One of my foreign colleagues remarked that “Zambia National Broadcasting Corporation (ZNBC) is public, so why should it always suit government.” Many local and independent minds have asked the similar question on several occasions. The likeliness for media to be co-opted by excessive political, ethnic or other forces appears to be on the rise - at least in Zambia.

The situation isn’t good especially now that Zambians need news that is accurate, fair and balanced so that they can make right choices in this year’s (2011) presidential, parliamentary, local government elections. The public media can do more by remaining non-partisan because tax payers have a stake in its affairs.

The contribution of the media in the electoral process is critical to the holding of free, fair and credible elections. This can only be made possible by a free, independent and pluralistic media. In a democracy the media helps create an informed citizenry and provide a platform for inclusive public debate.

In the words of the Organization for Security and Co-operation in Europe (OSCE), “good journalism is in the interest of the public. It offers news that is accurate, fair and balanced; gives voice to the voiceless and contains the diversity of views that a particular story demands.”

This observation is particularly important as the people of Zambia prepare to vote. People savour a media which pays extra attention to ethical standards and professionalism as a way to avoid fuelling violence during elections. In an election year, the media is cast into the spotlight as many people crave for news which will help them make informed decisions as they go to cast their vote. In modern democracies, journalists enjoy protected rights to move freely to collect news and views and demand transparency and accountability. In turn, the media must be responsible and operate with a clear conscience and remain objective. This does not mean that their freedom will not be tested by those who are targeted by its fact-finding and watchdog role. The only protection for any criticism is by the journalists paying continual attention to ethical standards of fairness, accuracy and balance in their reporting.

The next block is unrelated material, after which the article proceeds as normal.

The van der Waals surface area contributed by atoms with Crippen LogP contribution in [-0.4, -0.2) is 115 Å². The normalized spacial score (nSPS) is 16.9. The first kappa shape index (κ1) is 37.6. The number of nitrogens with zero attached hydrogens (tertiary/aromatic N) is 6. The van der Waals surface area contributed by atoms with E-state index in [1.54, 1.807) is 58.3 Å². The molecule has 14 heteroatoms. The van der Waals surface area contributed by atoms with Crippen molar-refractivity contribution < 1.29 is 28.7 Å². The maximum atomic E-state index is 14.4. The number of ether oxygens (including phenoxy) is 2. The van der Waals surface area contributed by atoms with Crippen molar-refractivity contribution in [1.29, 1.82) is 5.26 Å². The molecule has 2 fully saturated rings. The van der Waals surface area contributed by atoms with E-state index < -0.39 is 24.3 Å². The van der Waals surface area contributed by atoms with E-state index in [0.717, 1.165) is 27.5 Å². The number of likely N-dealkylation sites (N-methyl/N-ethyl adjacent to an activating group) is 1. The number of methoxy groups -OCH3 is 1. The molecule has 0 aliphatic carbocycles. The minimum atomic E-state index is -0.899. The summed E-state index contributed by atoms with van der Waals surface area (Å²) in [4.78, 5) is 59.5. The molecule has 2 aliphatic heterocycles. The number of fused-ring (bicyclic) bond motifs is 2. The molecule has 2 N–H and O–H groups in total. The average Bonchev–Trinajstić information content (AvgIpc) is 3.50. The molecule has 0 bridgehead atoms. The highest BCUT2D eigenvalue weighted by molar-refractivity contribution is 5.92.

Free and independent media don’t come by accident. One of the ways we can achieve this is by making correct approaches to media regulation - encouraging independent regulatory bodies and help self-regulation initiatives work. Government can play an important role in this process by putting in place policies which encourages growth and independence of the media industry. In December 2002 two laws which should have made the public broadcaster independent of government oversight and placed control of broadcast licensing in the hands of an independent body were passed. Unfortunately these laws have not been fully enacted. The Zambia National Broadcasting Corporation (ZNBC Act) and the Independent Broadcasting Authority (IBA Act) together set up independent boards for the national broadcaster and the broadcast regulatory body, respectively, but these aspects of the law were never implemented.

As the election date nears, there are signs of government’s desire not to let go of its grip on media control. As clearly noted by the International Press Institute (IPI) “the continued refusal by government to work with the self-regulatory body… is a political desire to control information ahead of this year’s general elections.”

The media has done its work by coming up with a self-regulation framework under the Zambia Media Council (ZAMEC). To date, ZAMEC is not operational because government is reluctant to allow its media institutions participate freely. The government owned Times of Zambia and the Daily Mail newspapers, the public broadcaster Zambia National Broadcasting Corporation (ZNBC) as well as the Zambia News and Information Services (ZANIS) are among the largest and most significant media houses, and these outlets’ participation in ZAMEC is critical to its success. Proponents of self-regulation believe the government is more interested in strong-arming the media industry ahead of the elections.

What should be clear to government is that once self-regulation becomes operational, the media itself will help in building trust and credibility and improve quality standards. ZAMEC will create a channel to deal with complaints about the work of the media through collective decision making. Such a system offer guarantees to the public about the quality of information it receives, demonstrate that media professionals are responsible, and show that extended state regulation of the media is not needed.


Charels Mafa - Journalist